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Thursday, 15 May 2014
Page: 3996

Mr GILES (Scullin) (11:32): I rise to make a contribution in support of multiculturalism and the call for broad based political leadership against racism and race hate, to say clearly in this place that no-one is entitled to diminish another person through their prejudice and bigotry, that the state must not license bigotry.

Last week I had the privilege of visiting the Thomastown Mosque in my electorate with my colleagues and friends the member for Isaacs, the shadow Attorney-General; and Bronwyn Halfpenny, the state member for Thomastown. We subsequently attended a community meeting in the Thomastown library, attended by the Whittlesea Multicultural Communities Council and VCE legal studies students from Thomastown Secondary College.

The visit by the shadow Attorney-General was prompted by wide-ranging community concerns about the Abbott government's proposed changes to the Racial Discrimination Act. These same community concerns had previously prompted me to make my own submission on behalf of members of the Scullin community about these proposed changes and their impact.

At the Thomastown Mosque, which principally services a significant Turkish Muslim population, those present were surprised to learn that our Attorney-General, our first law officer, was defending the rights of bigotry instead of promoting mutual respect and acceptance in our society. Some of the community members were unaware of these proposed changes and all were disappointed, to say the least, at the government's shambolic pretence of consultation. I note the member for Brisbane's comments here about the need to extend the time to allow for greater and more genuine community consultation about these important matters.

Concern was expressed that the proposed changes were redolent of Hansonism during the mid-1990s and the environment after the terrorist attacks of 11 September 2001, which all of us remember. I note that Australian Muslims across our country experienced different forms of exclusion, marginalisation and, occasionally, racist attacks. We saw this reach a crescendo in the Cronulla race riots. Fortunately we did not see such acts in Melbourne, which I believe is testament to the multiculturalism and cohesiveness in our communities, as well as the leadership shown by both sides of politics in Victoria. At this point I pay great credit to Jeff Kennett as Premier, who was the lone voice of reason in some elements of the Liberal Party at this time.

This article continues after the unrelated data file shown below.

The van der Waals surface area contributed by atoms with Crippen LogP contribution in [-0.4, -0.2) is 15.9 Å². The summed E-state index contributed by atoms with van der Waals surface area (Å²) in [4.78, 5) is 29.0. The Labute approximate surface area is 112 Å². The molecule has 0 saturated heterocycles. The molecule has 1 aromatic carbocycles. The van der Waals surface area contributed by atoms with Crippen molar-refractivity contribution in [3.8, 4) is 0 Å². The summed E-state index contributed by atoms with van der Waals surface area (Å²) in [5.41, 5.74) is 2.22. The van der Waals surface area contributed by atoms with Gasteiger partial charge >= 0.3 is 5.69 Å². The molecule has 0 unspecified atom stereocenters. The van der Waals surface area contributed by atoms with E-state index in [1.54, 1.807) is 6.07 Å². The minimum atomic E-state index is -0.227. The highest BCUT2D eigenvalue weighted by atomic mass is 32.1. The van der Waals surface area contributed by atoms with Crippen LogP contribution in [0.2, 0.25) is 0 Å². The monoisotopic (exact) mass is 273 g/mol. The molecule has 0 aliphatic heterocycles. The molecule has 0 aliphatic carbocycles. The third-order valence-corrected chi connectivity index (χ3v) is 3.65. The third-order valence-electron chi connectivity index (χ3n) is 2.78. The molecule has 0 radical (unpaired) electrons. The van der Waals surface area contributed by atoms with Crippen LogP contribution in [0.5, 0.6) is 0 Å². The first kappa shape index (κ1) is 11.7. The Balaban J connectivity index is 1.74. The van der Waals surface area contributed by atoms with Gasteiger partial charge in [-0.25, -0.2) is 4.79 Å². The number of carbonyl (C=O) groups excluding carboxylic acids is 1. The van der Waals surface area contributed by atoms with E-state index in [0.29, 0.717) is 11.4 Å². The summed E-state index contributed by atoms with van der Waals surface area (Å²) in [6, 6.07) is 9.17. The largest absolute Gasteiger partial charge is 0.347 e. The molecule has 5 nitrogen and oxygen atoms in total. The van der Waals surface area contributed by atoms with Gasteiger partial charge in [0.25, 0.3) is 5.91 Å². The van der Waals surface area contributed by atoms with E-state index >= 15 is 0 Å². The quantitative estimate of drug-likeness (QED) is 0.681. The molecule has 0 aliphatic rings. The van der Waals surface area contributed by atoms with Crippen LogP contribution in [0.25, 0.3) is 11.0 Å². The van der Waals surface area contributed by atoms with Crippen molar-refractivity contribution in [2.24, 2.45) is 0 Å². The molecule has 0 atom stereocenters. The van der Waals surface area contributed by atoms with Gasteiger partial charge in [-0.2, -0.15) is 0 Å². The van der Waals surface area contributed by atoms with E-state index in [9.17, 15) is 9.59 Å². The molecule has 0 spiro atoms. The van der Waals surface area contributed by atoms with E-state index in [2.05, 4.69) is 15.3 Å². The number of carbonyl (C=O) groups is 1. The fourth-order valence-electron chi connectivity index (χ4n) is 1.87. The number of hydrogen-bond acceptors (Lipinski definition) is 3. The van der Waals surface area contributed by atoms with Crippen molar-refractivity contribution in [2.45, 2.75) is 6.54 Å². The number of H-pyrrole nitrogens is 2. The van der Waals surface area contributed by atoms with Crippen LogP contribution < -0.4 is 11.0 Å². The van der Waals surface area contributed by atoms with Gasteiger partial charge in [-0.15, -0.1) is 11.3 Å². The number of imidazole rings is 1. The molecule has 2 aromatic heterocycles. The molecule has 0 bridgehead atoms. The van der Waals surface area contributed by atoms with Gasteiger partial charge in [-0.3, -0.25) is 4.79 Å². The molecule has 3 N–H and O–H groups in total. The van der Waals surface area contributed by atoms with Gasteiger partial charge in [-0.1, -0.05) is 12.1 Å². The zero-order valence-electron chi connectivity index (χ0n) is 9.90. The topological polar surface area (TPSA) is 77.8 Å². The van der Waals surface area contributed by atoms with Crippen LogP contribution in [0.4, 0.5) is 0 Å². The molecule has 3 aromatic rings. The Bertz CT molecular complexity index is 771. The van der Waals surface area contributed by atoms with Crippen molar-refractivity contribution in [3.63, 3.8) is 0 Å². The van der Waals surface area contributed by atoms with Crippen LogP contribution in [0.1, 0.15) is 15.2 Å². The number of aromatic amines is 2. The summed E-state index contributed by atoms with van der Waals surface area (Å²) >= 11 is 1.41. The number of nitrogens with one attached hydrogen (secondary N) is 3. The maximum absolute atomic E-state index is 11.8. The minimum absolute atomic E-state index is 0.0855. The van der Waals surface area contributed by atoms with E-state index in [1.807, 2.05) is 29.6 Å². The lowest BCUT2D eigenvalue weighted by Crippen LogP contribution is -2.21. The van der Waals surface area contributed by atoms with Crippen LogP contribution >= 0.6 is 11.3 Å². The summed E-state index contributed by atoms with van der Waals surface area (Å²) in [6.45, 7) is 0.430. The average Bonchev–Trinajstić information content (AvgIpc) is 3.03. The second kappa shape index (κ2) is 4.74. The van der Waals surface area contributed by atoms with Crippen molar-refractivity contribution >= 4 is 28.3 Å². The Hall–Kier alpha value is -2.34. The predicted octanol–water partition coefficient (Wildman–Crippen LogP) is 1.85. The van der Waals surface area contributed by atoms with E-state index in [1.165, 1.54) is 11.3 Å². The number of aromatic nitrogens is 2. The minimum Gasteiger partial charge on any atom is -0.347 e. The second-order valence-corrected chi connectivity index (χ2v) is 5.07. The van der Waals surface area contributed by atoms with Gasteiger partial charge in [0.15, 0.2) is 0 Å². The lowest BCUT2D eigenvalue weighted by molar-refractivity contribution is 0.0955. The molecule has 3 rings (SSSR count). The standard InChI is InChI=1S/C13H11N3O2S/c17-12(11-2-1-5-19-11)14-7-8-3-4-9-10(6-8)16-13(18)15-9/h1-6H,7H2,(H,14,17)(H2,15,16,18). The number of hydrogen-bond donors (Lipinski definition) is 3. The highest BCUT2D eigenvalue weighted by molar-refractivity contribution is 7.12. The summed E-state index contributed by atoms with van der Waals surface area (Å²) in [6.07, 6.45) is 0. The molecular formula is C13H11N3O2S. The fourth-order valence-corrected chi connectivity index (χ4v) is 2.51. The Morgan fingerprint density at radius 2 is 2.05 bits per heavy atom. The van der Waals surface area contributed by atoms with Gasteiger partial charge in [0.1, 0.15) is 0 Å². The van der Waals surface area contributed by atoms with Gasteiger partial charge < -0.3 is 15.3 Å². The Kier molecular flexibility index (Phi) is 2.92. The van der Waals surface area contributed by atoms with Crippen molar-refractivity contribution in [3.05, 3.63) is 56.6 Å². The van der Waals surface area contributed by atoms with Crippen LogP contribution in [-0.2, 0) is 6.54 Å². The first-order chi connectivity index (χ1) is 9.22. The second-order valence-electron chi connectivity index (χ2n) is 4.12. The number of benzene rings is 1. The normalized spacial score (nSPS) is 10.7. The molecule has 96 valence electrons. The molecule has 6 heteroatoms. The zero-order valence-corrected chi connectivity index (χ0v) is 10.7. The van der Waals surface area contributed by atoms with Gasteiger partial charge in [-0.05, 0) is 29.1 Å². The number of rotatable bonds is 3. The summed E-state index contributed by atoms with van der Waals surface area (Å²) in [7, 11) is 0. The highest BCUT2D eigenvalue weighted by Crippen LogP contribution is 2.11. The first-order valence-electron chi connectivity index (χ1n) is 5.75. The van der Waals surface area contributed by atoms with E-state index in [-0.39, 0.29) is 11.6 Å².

Last week, Albert Chew, a member of the Whittlesea Multicultural Communities Council, of Chinese-Malaysian descent, spoke passionately about his lived experienced of both de jure and de facto racism in his country of birth. Albert described in confronting detail his firsthand account of what it was like to be discriminated against in the workforce, in society, and what it was like to have your own government sanction bigotry against you. Albert was also horrified by the prospect of Australia sliding down that slippery slope.

Students from Thomastown secondary did their teachers, and indeed all present, proud with their perceptive and penetrating questions. This is a school that is representative of the multicultural make-up of the area. These students wanted to know what impact these changes would have on their school, their community, their future and Australia's future.

Indeed, a recurring theme of all questions and concerns was confusion about why the government was proposing these changes in the first place. Like everyone else there, the member for Isaacs could only speculate, given the government has yet to make the case as to why there should be any change. People across the electorate of Scullin are overwhelmingly in favour of keeping existing protections against hate speech and indeed favour strengthening them.

It is hard to avoid the conclusion that these proposed changes are simply a sop to the extreme right-wing elements and the right-wing opinionists in the media in response to the so-called Bolt case. Given reports today that a bill will be presented before cabinet within weeks, I feel it is appropriate to refer to Justice Bromberg's ruling from this case:

… I have observed that in seeking to promote tolerance and protect against intolerance in a multicultural society, the Racial Discrimination Act must be taken to include in its objectives tolerance for and acceptance of racial and ethnic diversity. At the core of multiculturalism is the idea that people may identify with and express their racial or ethnic heritage free from pressure not to do so. People should be free to fully identify with their race without fear of public disdain or loss of esteem for so identifying. Disparagement directed at the legitimacy of the racial identification of a group of people is likely to be destructive of racial tolerance, just as disparagement directed at the real or imagined practices or traits of those people is also destructive of racial tolerance.

Whilst I think that we can do better than tolerance in our society today, I believe that Justice Bromberg's underlying sentiments are correct and worth paying heed to. This debate is about more than technical matters around the structure of one piece of legislation. It is concerned with something more fundamental than legislation per se. It goes to the heart of the society we wish to live in.

I want to thank Sucettin Unal and other members of the Thomastown Mosque's executive who were present last Friday, and Councillor Kris Pavlidis and all those involved in the Whittlesea Multicultural Communities Council and Thomastown Secondary College, for their participation and contribution to this important debate in our community and for Australia.